February is here, which means our month of devotional giveaways is over. To those who won books, I’d love to hear what you think of them as you start reading. To those who didn’t win, take a look over the reviews and consider investing a devotional to use in 2016. (My top recommendation remains Daily Light from the Bible.) Before I move on to today’s giveaway, there’s one more winner to announce.
The winner of When God Writes Your Life Story is…
Congratulations, Morgan! I can’t wait to hear what you think. :)
And now for today’s book review of Beloved by Rachel Starr Thomson.
“I was always told the Great God’s laws were oppressive, but what you read … this is not oppressive. This is good. I say so as a man who must go home and make reparations for wrongs done. But I will do it.”
Beloved is the final novel in a trilogy allegory of the Old Testament. The stars have long depicted the doom of the chosen people–Isha the Beloved races towards the jaws of the dragon. Beneath the night skies, the residents of the Holy City wantonly defile even the holiest places. Queen Izevel stirs up defiance against the Great God, ardently worshiping the dragon-headed Kimosh while her husband, king of The People, looses himself in wine.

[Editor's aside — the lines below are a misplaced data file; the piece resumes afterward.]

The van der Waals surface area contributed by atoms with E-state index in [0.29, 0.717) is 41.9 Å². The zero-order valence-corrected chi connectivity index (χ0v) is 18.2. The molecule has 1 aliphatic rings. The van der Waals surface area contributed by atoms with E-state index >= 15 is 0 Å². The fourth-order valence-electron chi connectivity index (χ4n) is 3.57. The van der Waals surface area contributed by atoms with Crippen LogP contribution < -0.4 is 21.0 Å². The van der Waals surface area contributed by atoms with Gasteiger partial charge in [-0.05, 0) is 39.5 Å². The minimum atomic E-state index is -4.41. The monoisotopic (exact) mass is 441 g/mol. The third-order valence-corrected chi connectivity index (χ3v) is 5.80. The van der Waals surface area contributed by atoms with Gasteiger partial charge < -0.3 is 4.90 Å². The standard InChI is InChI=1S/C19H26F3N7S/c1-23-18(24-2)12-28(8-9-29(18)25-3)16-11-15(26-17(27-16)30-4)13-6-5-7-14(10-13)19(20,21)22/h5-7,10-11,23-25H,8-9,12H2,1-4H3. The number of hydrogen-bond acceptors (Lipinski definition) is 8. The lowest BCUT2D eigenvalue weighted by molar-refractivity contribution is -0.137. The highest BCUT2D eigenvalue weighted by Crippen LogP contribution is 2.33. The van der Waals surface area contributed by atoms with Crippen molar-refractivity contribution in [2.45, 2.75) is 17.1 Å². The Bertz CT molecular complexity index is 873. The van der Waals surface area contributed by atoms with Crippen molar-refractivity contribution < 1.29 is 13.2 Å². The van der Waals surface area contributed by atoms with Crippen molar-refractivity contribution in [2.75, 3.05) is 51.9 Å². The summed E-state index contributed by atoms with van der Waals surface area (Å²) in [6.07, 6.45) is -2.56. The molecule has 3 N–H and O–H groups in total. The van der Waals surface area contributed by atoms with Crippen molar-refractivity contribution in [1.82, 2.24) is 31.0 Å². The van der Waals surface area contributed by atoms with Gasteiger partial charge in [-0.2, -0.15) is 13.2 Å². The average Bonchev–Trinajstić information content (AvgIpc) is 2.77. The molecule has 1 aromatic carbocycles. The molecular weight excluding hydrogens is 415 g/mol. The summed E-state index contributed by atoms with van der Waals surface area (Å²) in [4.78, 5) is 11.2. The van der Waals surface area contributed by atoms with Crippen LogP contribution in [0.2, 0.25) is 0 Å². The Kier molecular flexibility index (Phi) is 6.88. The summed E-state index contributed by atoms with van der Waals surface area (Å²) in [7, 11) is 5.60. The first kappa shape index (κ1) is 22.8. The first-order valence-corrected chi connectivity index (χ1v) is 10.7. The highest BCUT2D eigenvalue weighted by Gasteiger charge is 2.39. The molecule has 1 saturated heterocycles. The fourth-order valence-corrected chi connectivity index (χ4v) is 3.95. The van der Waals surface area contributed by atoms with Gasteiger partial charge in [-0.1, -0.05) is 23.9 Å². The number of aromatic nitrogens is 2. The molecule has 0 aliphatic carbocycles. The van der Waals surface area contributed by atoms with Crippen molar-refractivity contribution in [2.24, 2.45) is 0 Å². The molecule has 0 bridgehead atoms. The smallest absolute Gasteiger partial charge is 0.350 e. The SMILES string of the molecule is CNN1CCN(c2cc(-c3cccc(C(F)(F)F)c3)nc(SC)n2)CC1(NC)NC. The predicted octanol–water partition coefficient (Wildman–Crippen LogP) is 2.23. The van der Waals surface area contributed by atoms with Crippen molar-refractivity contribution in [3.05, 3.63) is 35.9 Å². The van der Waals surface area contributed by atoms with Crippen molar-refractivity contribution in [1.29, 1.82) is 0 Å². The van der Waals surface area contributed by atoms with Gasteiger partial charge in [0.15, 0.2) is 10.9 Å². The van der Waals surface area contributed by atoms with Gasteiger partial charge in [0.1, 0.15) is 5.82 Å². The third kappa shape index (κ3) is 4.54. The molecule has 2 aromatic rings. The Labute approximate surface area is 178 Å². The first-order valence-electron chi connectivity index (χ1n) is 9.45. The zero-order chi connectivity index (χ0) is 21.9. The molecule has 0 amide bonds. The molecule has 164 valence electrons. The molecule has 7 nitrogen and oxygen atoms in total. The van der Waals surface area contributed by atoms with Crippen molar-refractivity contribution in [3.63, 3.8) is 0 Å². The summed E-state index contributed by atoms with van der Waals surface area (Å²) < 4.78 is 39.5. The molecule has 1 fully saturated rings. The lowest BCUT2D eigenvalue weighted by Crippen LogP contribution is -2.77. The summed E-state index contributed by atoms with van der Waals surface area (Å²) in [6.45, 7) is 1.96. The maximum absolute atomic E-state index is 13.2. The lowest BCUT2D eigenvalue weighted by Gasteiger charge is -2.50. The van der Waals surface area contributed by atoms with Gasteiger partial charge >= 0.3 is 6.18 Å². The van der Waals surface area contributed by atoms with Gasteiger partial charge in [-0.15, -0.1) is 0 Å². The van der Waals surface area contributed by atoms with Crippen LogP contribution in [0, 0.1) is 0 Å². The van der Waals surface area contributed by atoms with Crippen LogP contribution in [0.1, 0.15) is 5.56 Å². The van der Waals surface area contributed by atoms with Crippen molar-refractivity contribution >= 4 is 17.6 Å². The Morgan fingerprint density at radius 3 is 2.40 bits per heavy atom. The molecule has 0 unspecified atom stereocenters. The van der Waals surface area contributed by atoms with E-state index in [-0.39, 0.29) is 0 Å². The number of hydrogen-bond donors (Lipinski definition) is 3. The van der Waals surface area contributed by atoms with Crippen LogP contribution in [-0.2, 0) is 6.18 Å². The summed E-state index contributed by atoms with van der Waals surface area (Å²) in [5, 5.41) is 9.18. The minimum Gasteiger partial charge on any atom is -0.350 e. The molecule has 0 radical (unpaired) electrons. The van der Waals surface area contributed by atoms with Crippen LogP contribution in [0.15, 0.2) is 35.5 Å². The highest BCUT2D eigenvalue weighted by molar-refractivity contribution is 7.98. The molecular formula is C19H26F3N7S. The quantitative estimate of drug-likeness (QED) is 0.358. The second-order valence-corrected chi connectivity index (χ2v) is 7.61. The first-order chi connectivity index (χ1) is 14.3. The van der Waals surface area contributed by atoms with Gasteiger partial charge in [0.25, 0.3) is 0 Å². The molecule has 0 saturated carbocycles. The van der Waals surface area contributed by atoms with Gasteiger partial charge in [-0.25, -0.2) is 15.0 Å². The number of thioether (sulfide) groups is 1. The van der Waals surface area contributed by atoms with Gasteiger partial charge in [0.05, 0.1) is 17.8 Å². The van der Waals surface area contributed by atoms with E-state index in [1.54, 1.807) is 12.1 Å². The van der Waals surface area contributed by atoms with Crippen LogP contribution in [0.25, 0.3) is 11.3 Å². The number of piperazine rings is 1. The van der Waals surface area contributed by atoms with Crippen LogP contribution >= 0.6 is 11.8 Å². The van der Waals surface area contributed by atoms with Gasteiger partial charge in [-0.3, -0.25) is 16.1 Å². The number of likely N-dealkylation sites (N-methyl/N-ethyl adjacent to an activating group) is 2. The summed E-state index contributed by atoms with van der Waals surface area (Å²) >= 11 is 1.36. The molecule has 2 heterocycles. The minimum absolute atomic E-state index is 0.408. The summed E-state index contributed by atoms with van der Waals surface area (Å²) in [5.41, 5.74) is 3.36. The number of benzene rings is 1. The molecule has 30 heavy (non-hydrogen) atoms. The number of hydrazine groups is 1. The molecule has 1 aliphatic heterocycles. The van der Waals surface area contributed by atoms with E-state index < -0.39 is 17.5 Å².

Yet the stars still shine on a faithful remnant. The eye of the Great God rests upon the least likely of souls. Flora Laurentii hears His voice whisper Beloved to her soul and, for the first time in her life, does not feel ashamed. Quivering Recheb finds courage when she should be most afraid. And Alack, the shepherd boy turned prophet, finds a glimmer of hope in a prophecy of doom.
The people must repent. The dragon is read to swallow Isha and destroy the beloved, but the Great God is still willing to save. If you want to change a man, change his god. If you want to change the course of a nation, change the god they worship.
Of all Rachel Starr Thomson‘s books and series, I believe The Prophet Trilogy appeals to the broadest audience. The setting is similar enough to Old Testament times and the laws of nature close enough to our own that readers who are not hard-core speculative fans will be able to enjoy these books.
In every review of Thomson’s books, I try to put words to why they capture me. I don’t think I’ve ever been successful! Thomson has a way of speaking truth through her novels that not many authors can parallel.
So go ahead. Pick up Abaddon’s Eve and keep right on reading.